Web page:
Morgan’s Mission

By Plugged In Community Centre 8 months ago
Home  /  Articles  /  Morgan’s Mission

Morgan’s Mission

Depression, anxiety, personality disorders, self harm, OCD, ADD, ADHD, addiction and suicide …….. These are just a selected few mental illnesses that are affecting our youth in ways that some will never be able to understand. Suicide is often the end of an illness that has caused suffering far more imaginable then one can express.

Being a parent of a child with mental illness you want to understand and learn what you can to better help your child, however many are often met with obstacles when trying to find the help we need for them.

On June 27th 2014, mental illness stole the life of our daughter Morgan. She was barely 13 and had suffered so much at the hands of others that her mental health had deteriorated to the point she felt her only relief was ending her life. Like many parents we were faced with wait lists and many refusing to see her due to her age. We did our best to keep her moods stable but without professional help we were fighting a losing battle.

Imagine as a child, someone who needs help hearing over and over again that you can’t see this person or that person and you have to wait weeks or in our case months to see someone. When you are already feeling worthless and helpless those words can make you feel even worse.

So how do we help when things become dire? As a parent who has spent the last 3 ½ years studying, researching and talking to others I have come to realize that while there are still many holes in our mental health care system, there are even more ways we can help our youth.

The number one thing I tell parents and those who are worried about the mental health of a youth is LISTEN! This does not mean just with what they say directly to you but what they post on social media, what they say to friends and what they say when they think nobody is listening. There are patterns that all will have, and yes if you look hard enough you can see it. We have the usual sleeping and eating changes, then we have the loss of interest in things they once enjoyed but we also have things like a change in how they dress, their overall mood and even things like a change in the music they listen to or people they hang around with.

Our first step is making sure our youth know they can talk to us or someone without judgement. Knowing you have someone you can tell anything to and that will help you understand what you are feeling or at least validate those feelings is a huge piece to the recovery process. We may not always know what to say but that is okay. As long as we do not react out of fear to what is being said or happening we can build a relationship of trust that allows open communication. NEVER say they are doing something for attention! If you think that way then I ask you this, What is going on in their lives that is so bad that they would harm themselves or say they want to kill themselves? Thoughts and behaviours like this are never attention seeking but a cry for help.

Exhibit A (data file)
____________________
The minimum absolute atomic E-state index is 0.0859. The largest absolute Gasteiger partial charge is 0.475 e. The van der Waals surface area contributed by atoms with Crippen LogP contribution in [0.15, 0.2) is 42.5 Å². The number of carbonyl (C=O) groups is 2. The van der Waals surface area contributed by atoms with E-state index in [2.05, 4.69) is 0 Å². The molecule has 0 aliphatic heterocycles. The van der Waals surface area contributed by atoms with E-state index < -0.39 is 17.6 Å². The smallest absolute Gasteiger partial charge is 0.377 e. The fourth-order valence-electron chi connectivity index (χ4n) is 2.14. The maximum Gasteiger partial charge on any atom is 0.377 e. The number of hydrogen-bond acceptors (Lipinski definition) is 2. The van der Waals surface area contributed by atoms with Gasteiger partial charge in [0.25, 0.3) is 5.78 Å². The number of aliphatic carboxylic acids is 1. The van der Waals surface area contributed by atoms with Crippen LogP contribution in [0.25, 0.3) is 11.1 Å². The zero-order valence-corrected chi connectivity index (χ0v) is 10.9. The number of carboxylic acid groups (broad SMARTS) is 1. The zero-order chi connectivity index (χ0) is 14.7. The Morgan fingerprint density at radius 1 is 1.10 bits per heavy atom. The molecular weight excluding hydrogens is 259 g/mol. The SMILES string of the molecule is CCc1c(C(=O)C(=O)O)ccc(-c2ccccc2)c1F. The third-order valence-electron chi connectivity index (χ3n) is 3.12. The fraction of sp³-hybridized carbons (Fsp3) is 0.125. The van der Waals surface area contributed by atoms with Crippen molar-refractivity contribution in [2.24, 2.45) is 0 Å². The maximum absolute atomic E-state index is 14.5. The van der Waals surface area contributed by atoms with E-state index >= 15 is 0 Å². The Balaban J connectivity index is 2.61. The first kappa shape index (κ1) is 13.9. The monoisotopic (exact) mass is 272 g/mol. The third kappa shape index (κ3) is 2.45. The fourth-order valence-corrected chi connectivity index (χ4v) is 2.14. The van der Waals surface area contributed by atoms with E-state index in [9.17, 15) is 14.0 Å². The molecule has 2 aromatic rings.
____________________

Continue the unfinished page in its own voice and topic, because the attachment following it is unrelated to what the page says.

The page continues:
For us, we have learnt that while mental illness is scary it can be managed and recovery is realistic. The first line of help is always the family doctor, then a referral or call to the mental health clinic in your area ( in cases that involve a threat of suicide/self harm or an attempt you NEED to get to the ER). As parents we have to be an advocate for our children and teach them to be an advocate for themselves. I also love the idea of a safety plan for at risk youth. Sitting and doing a list of things that they can do to keep themselves busy or take their mind somewhere else is a huge part in healing. Music, sports, writing and reading are all things that can keep them busy and it focuses your mind on something else. We also tell them to make a list of 3 people to call if the list don’t work.

There are so many things we can be doing to help our youth that are dealing with mental illness. We know we need to have professionals in our recovery however so much of the time we are the ones who are left to figure out what works for each person. There is no clear cut plan or treatment for mental illness and that is where people with lived experiences need to come in and help fill those gaps. What works for one may not work for the other. What one person sees as a hobby/interest someone else may see as a challenge that further hurts their self confidence. Some things (like self harm) become a coping skill and then you have to teach them a healthy coping skill to replace the harmful way of coping. This takes time and will have relapses that will need to be talked about in a safe & positive way.

Mental health needs to be a part of our overall health. A doctor once told us “if our minds are not healthy then our bodies won’t be healthy”. Making mental health checks a normal part of our children’s, and our own, health care will break down the barriers and stigma around mental illness. It will also create a habit that they will carry with them into adulthood. By making sure our children are healthy mentally and emotionally then we will create a generation of resilient adults who are able to mentally and physically take on every obstacle that is put in their way. We will also create a generation who is accepting of those who are different and understanding of those who need help.

It is time we start building up our children mentally and emotionally. The first step in doing that is making sure their mental health is on track. Once that is done then everything else will fall into place. When it comes to mental health it takes a village/community to ensure they are accepted and getting the help/support they need.

Founder of Morgan’s Mission,
Natasha Dunbar

Categories:
  Articles, News
this post was shared 0 times
 600